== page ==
-Oak leaves: 50% range (or +2 bonus), 50% duration (or +2 save), and 50% area of effect (9r +2 bonus)"

There ya have it! If you permit druids to "Create Holy Symbol" (2nd lvl priest spell under Creation sphere, but as a 'house rule' I have added it to the All sphere), you will have to decide which component is brought forth. Probably 'lesser mistletoe' is a good bet.

-Lanthorn of the Wilderness
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mcneilk
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PostPosted: Sun Oct 28, 2012 4:57 pm    Post subject: Reply with quote

and the druid problem is solved

should have had this info prior to last marathon session. They gained lots of experience in those 22 hours. FF makes more sense at +1. This solves the two hander too. Not as many hits.

nice.

many thanks lanthorn of the wilderness
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Lanthorn
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PostPosted: Sun Oct 28, 2012 5:39 pm    Post subject: Reply with quote

mcneilk wrote:
and the druid problem is solved


Happy Glad to be of service.

mcneilk wrote:
should have had this info prior to last marathon session. They gained lots of experience in those 22 hours. FF makes more sense at +1. This solves the two hander too. Not as many hits.


Better late than never, my friend. If I had a copperpence for every time I wish I had information prior to determining a gaming result...


mcneilk wrote:
many thanks lanthorn of the wilderness


Anything for a fellow player of the 80s...and a 1e/2e fellow to boot! Wink

-Your Friendly Neighborhood Lanthorn
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Jacqual
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PostPosted: Wed Apr 17, 2013 10:44 am    Post subject: Reply with quote

Don't forget that the 2 handed sword is not able to be double specialized as per the limits in unearthed arcana 1st edition.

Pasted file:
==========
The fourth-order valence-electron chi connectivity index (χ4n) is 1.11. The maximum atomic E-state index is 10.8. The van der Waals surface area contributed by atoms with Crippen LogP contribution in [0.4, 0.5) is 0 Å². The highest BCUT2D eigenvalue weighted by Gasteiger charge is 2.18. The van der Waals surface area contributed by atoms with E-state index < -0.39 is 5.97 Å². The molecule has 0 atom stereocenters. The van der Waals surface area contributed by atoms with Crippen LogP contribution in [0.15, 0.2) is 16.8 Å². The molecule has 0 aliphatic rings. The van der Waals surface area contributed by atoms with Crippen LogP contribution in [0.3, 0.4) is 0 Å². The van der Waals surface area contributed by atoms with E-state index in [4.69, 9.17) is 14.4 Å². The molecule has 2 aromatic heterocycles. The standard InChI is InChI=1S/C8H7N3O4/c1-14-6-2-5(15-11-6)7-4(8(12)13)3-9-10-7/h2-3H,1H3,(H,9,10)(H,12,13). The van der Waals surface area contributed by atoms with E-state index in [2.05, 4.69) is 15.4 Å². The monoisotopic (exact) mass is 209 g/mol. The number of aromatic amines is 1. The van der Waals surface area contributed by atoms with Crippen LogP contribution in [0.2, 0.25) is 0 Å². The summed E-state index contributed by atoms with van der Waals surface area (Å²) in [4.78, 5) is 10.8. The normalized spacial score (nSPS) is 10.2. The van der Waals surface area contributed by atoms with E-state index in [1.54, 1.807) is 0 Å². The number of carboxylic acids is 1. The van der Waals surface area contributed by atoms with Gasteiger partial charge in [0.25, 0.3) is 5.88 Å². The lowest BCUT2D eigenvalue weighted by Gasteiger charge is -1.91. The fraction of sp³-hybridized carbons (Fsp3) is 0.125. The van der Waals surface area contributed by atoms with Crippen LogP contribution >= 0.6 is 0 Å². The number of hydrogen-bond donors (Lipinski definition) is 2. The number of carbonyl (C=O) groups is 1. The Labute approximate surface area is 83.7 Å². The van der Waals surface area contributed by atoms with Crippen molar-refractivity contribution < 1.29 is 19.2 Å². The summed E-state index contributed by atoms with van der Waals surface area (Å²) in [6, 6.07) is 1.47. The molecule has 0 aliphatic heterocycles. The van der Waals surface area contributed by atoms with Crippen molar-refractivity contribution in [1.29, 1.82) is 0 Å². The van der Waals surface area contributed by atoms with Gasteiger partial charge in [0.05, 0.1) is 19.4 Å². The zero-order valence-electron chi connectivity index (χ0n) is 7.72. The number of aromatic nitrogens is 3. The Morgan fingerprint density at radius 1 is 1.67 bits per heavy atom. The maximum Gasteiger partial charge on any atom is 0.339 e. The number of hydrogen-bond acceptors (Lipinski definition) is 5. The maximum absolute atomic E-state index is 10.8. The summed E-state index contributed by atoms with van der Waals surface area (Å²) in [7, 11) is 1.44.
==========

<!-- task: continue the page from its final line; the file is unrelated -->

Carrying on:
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mcneilk
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PostPosted: Sat Apr 20, 2013 5:54 pm    Post subject: Reply with quote

yes the two handed sword cannot be double specialized in and it takes two proficiency slots to get the single specialization.
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PostPosted: Sun Apr 21, 2013 10:35 am    Post subject: Reply with quote

SirXaris wrote:
I'm not sure what edition of the rules you are using. This sounds like 2nd . . .


Holy Mackerel! In the 1st Edition forum? Confused

Lanthorn wrote:
Page 37 of 2e PHB states the following . . . Page 122 of The Complete Book of Druids states the following . . .


Holy Mackerel! In the 1st Edition forum? Surprised

mcneilk wrote:
and the druid problem is solved . . .


HOLY MACKEREL! Solved by 2nd Edition rules stated in the 1st Edition forum!? Shocked

It's just too funny! Laughing Laughing Laughing

You guys crack me up. I need to check out these other forums more often . . . I'm always in the search for . . . a good laugh! Laughing Laughing Laughing
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Cebrion
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PostPosted: Sun Apr 21, 2013 6:45 pm    Post subject: Reply with quote